Sunday, January 14, 2007


The other novel read, though not entirely, during my waiting room adventures was Malcolm Bradbury's The History Man (1975), mentioned to me by a colleague at the department Christmas party when I'd mentioned my plot for a story of a student's involvement with an academic couple. Having now read Bradbury's book, I can safely say, "that is not it at all. That is not what I meant, at all."

Bradbury is a literary humanist looking askance at the rise of sociology and the sociological (i.e., political) approach to teaching as it was fostered in the period the book dates from. He's got it right, and is rather more bemused than snide. Not a Mr. Jones who knows something is happening but doesn't know what it is, Bradbury does know and is able to archly show us by presenting one semester at the University of Watermouth in Britain. Nothing much happens except that the main character, Howard Kirk, gets laid a lot, and gets into a scuffle with administration due to one "fascist" student who refuses to produce the kinds of papers Kirk wants his students to write.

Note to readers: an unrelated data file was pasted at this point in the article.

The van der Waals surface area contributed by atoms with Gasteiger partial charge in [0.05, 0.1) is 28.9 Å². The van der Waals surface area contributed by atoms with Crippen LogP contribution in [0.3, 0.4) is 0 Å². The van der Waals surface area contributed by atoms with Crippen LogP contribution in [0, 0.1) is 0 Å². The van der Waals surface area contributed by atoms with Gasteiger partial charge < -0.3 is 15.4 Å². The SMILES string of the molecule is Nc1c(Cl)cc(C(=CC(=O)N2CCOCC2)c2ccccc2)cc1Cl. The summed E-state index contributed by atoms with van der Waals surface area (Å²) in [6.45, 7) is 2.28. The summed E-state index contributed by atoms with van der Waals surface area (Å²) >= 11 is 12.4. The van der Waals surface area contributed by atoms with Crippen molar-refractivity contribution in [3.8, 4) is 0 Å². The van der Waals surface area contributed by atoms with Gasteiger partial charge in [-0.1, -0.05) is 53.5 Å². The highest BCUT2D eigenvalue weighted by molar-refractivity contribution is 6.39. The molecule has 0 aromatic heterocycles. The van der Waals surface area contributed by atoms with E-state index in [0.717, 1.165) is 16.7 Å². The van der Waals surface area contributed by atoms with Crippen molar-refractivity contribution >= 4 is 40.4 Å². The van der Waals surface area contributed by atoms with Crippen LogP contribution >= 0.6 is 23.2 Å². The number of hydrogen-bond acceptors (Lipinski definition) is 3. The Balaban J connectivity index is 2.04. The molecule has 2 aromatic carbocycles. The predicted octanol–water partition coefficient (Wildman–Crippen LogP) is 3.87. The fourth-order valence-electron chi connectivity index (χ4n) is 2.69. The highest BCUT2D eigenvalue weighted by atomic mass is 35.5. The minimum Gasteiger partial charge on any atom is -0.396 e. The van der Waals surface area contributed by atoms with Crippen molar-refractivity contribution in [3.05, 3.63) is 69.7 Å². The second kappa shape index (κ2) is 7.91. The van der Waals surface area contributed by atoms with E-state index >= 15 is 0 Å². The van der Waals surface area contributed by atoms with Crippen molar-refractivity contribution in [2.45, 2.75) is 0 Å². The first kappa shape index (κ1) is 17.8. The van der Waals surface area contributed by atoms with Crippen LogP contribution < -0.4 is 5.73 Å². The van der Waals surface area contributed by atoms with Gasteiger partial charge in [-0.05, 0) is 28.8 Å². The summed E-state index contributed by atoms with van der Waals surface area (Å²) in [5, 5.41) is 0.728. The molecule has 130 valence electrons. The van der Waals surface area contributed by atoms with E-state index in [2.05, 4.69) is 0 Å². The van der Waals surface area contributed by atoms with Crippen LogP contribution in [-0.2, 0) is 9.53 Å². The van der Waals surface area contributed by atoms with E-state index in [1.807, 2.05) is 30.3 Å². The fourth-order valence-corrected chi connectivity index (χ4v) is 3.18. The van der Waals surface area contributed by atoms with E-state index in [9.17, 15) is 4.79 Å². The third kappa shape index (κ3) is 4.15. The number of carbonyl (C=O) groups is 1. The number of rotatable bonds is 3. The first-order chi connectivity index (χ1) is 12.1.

The characters in the book don't really interest Bradbury and so he spends little time trying to make them interest us. What he does seem to be trying to do can best be assessed by a little moment in which Kirk seems to meet his author:

"The face has a vague familiarity; Howard recalls that this depressed-looking figure is a lecturer in the English department, a man who, ten years earlier, had produced two tolerably well-known and acceptably reviewed novels, filled, as novels then were, with moral scruple and concern. Since then there has been silence, as if, under the pressure of contemporary change, there was no more moral scruple and concern, no new substance to be spun. The man alone persists; he passes nervously through the campus, he teaches, sadly, he avoids strangers."

This brief portrait, of Bradbury or someone like him, lets us know why the book has no concern -- it's not the writer's fault, it says, he tried, but that's not the way it's done any longer. Perhaps not, but to do something more than vaguely entertaining with the situation the novel is addressing would require more resources than Bradbury brings to bear. It reads like the literary equivalent of a pro forma reader response to a lackluster dissertation: in other words, fatigue with academia and its tempestuous teapots is rife in the book, but with an ironic joust, a slight demur: of course the sociologically relevant, Marxian, Freudian hotshots will get all the great (academic) women!

And will probably both cause and experience grief as a kind of historical inevitability -- which is what it's all about anyway. He who writes history, changes it. But this is only fiction, and fiction changes nothing. And since "moral scruple and concern" have likewise become fictions....

No comments: